Federal government departments and agencies need to do more to protect information from hackers, a new report from the national auditor-general says.
The auditor-general said out of 70 findings from a series of audits, 56 per cent related to the "management of information technology controls", particularly the management of privileged user access.
"Privileged users" in departments and agencies are people able to make significant changes to IT systems, bypass critical security settings and access sensitive information.
Cybersecurity agency, the Australian Signals Directorate, has repeatedly warned in its advice to government departments one of the key targets for hackers is user accounts with administrative privileges.
The auditor-general said it was clear "entities need to focus on processes to monitor IT controls to prevent reoccurrence of issues".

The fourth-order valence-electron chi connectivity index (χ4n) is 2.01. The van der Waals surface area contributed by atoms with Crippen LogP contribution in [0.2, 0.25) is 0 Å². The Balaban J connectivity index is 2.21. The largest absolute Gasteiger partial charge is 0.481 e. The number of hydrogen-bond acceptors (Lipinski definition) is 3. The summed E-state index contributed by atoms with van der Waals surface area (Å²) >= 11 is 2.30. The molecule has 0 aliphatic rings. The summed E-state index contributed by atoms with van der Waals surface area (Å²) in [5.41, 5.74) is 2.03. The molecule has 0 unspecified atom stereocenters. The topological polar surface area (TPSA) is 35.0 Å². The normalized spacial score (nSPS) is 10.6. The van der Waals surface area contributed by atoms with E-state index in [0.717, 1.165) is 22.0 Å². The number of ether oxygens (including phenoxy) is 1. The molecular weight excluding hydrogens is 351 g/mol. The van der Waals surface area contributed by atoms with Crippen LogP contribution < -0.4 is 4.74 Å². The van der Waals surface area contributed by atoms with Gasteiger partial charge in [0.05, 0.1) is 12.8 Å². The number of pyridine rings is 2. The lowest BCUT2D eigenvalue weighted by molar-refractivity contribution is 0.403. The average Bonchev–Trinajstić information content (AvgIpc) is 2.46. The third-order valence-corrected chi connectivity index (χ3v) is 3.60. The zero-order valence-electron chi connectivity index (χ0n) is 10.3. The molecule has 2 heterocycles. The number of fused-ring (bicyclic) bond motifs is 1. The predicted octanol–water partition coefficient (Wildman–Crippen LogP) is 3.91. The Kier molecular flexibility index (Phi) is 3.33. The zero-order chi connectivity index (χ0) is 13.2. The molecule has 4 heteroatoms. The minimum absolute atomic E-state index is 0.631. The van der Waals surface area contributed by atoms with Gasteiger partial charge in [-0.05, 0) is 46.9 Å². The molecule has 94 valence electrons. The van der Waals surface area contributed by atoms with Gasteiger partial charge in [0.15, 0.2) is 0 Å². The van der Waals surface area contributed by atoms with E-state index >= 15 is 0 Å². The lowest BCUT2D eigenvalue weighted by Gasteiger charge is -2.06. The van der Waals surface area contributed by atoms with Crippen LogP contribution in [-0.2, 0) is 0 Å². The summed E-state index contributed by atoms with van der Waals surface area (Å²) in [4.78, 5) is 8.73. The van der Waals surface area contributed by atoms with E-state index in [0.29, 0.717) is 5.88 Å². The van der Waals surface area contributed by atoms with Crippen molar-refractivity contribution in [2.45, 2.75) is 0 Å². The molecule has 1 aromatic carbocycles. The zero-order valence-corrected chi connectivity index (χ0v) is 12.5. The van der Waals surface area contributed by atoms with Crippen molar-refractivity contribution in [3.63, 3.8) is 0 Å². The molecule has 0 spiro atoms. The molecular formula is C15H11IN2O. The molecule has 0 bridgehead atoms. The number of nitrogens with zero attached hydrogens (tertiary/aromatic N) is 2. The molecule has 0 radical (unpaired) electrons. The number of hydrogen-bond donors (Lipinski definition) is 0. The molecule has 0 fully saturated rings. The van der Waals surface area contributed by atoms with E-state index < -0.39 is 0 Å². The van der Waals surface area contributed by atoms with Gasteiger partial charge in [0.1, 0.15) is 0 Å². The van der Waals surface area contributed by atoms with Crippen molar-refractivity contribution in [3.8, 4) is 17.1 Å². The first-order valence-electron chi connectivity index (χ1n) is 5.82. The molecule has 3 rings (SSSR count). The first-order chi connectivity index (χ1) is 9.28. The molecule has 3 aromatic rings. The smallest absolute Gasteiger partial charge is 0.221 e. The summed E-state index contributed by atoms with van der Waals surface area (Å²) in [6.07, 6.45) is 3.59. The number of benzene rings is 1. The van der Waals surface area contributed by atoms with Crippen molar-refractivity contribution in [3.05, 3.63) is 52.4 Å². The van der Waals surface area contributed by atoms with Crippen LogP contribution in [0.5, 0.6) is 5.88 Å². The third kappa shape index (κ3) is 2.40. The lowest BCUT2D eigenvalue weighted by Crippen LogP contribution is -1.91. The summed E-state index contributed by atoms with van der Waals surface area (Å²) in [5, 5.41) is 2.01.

"The findings ... increase the risk of unauthorised changes being made to systems and data, or unauthorised data leakage," the report released this week said.
The report recommended such privileged user access be better restricted and, when provided, that the access is logged, regularly reviewed and monitored.
In the case of the education department's database systems - hosted and maintained by the Department of Jobs and Small Business - there was "no evidence" of regular monitoring of privileged user access.
But the department has since pledged to put in place a logging and monitoring policy.
Cyber security has been in the headlines recently, with revelations of the hacking of the Australian National University's database and a breach of the Parliament House network in February.